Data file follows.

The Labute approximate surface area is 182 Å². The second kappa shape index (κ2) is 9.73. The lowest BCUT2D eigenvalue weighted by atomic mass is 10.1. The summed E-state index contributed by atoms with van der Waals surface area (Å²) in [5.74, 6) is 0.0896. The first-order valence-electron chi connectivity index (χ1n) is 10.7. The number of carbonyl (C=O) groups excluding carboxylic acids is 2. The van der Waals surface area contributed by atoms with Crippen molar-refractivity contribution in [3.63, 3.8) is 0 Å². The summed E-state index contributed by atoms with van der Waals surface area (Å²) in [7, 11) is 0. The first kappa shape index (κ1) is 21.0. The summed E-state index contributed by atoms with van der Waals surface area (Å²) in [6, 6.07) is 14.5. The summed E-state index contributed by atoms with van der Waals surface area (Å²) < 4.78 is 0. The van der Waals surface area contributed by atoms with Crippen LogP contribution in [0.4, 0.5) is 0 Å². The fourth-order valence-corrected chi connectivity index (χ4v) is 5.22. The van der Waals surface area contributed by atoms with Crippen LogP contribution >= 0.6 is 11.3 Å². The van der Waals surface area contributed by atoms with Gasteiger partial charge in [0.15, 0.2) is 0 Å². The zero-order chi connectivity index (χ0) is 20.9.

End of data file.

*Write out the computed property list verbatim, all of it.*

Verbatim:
The Labute approximate surface area is 182 Å². The second kappa shape index (κ2) is 9.73. The lowest BCUT2D eigenvalue weighted by atomic mass is 10.1. The summed E-state index contributed by atoms with van der Waals surface area (Å²) in [5.74, 6) is 0.0896. The first-order valence-electron chi connectivity index (χ1n) is 10.7. The number of carbonyl (C=O) groups excluding carboxylic acids is 2. The van der Waals surface area contributed by atoms with Crippen molar-refractivity contribution in [3.63, 3.8) is 0 Å². The summed E-state index contributed by atoms with van der Waals surface area (Å²) in [7, 11) is 0. The first kappa shape index (κ1) is 21.0. The summed E-state index contributed by atoms with van der Waals surface area (Å²) in [6, 6.07) is 14.5. The summed E-state index contributed by atoms with van der Waals surface area (Å²) < 4.78 is 0. The van der Waals surface area contributed by atoms with Crippen LogP contribution in [0.4, 0.5) is 0 Å². The fourth-order valence-corrected chi connectivity index (χ4v) is 5.22. The van der Waals surface area contributed by atoms with Crippen LogP contribution >= 0.6 is 11.3 Å². The van der Waals surface area contributed by atoms with Gasteiger partial charge in [0.15, 0.2) is 0 Å². The zero-order chi connectivity index (χ0) is 20.9.